The number of alcohol related traffic fatalities has declined for the second straight year last year. That's the good news. The bad news: mass immigration makes a sustained reduction in DUI deaths ever more difficult to achieve.
The fast growing immigrant group—Mexicans—are largely deaf to the designated-driver, just-say-no mantra promoted by groups like Mothers Against Drunk Driving (MADD). They are systematically more likely than other ethnic groups to drive, drink, and kill themselves (or others) in the process.
Many of us long suspected this. But only recently, when traffic fatality records were matched with ethnicity data on death certificates, that our hunches have been confirmed.
A study of more than 199,000 automobile fatalities in the U.S. over a four-year period calculates the percent of such deaths that were alcohol-related, as follows: (Table 1)
Bracketing the distribution are two smaller ethnic groups, Native Americans (68 percent) and Asians (28 percent).
Mexicans are younger than other groups, and this could skew their DUI numbers unflatteringly. But this possibility is adjusted for in "age adjusted" death rates, showing what auto mortality rates would be if each group had the same age profile. The adjustment leaves Hispanic males well above their white counterparts. (Table 2)
VDARE.COM's Brenda Walker has written on the cultural heritage that impels Mexicans to drive and drink. Heavy drinking is not merely condoned, it is prized as a sign of "machismo."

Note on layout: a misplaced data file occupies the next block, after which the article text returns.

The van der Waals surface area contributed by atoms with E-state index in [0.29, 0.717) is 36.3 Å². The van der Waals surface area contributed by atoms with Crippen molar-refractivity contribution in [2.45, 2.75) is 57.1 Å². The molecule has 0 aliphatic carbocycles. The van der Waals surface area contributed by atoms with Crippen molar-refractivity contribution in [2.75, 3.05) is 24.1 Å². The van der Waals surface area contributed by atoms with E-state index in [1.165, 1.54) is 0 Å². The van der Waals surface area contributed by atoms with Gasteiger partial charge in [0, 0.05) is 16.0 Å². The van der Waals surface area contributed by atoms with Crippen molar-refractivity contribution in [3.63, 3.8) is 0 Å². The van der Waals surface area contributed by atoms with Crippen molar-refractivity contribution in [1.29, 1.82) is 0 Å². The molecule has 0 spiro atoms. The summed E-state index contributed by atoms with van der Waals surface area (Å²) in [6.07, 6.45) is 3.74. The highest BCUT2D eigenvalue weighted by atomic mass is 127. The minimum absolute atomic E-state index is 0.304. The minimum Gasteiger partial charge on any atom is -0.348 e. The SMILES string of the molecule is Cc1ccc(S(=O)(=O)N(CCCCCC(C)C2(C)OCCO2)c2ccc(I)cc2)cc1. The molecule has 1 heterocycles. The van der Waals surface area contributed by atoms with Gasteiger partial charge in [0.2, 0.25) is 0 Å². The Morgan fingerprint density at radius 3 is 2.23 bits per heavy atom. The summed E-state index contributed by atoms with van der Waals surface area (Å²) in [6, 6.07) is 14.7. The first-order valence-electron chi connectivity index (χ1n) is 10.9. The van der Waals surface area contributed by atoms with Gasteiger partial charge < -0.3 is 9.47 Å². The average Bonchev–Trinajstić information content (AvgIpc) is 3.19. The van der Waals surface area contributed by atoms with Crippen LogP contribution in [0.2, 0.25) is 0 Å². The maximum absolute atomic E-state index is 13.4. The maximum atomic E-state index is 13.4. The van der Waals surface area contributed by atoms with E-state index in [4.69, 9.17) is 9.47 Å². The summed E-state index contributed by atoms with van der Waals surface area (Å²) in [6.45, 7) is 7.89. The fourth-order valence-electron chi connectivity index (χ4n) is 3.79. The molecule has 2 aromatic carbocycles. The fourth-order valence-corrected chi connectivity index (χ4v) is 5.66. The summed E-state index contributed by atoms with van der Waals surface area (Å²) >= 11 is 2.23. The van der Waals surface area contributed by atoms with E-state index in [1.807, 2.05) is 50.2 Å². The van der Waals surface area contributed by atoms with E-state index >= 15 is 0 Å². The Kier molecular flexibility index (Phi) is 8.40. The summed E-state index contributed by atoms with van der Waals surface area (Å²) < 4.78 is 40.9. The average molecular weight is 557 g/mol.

We can only hope that assimilation, if not incarceration, will alter the mindset of the Mexican DUI crowd. [VDARE.COM note: The Mexican Consul in San Francisco thought it necessary to warn new illegal residents not to drink alcoholic beverages while driving.]
The prospects are bleak, however. An abnormally large fraction of Mexican-American (53 percent) and other Hispanic-American (48 percent) drivers killed in alcohol-related crashes had prior DUI offences. Comparable figures for whites and African-American drivers are 41 percent and 39 percent, respectively. [Ethnicity and Alcohol-Related Fatalities: 1990 to 1994, Figure 6.]
Nor does age improve the situation:
"With respect to age-related drinking problems, Hispanics are more similar to blacks than to whites. Whereas drinking problems among whites decline abruptly from their 20s to 30s, for Hispanics (and blacks) problems increase from their 20s to 30s and then decline gradually in their 40s." [Jan M. Howard, et al., Drunk Driving Among Blacks and Hispanics, Surgeon General's Workshop on Drunk Driving, Proceedings, Department of Health and Human Services, 1988]
As for acculturation into American society by future generations of U.S.-born Mexicans, forget about it:
"Among Hispanics, those born in the United States were approximately three times more likely to engage in drinking and driving than those who were born elsewhere," and "U.S.-born Mexican American women have higher rates of alcohol dependence than Mexican-American women born outside the United States." [Alcohol Use and Related Problems Among Ethnic Minorities in the United States, by Frank H. Galvan, Raul Caetano, Alcohol Research & Health, Winter, 2003]
Implication: this is a persistent cultural problem as well as an immigration one.
Given Hispanic birth rates, it's another imperative reason for an immigration cut-off now.
Edwin S. Rubenstein (email him) is President of ESR Research Economic Consultants in Indianapolis.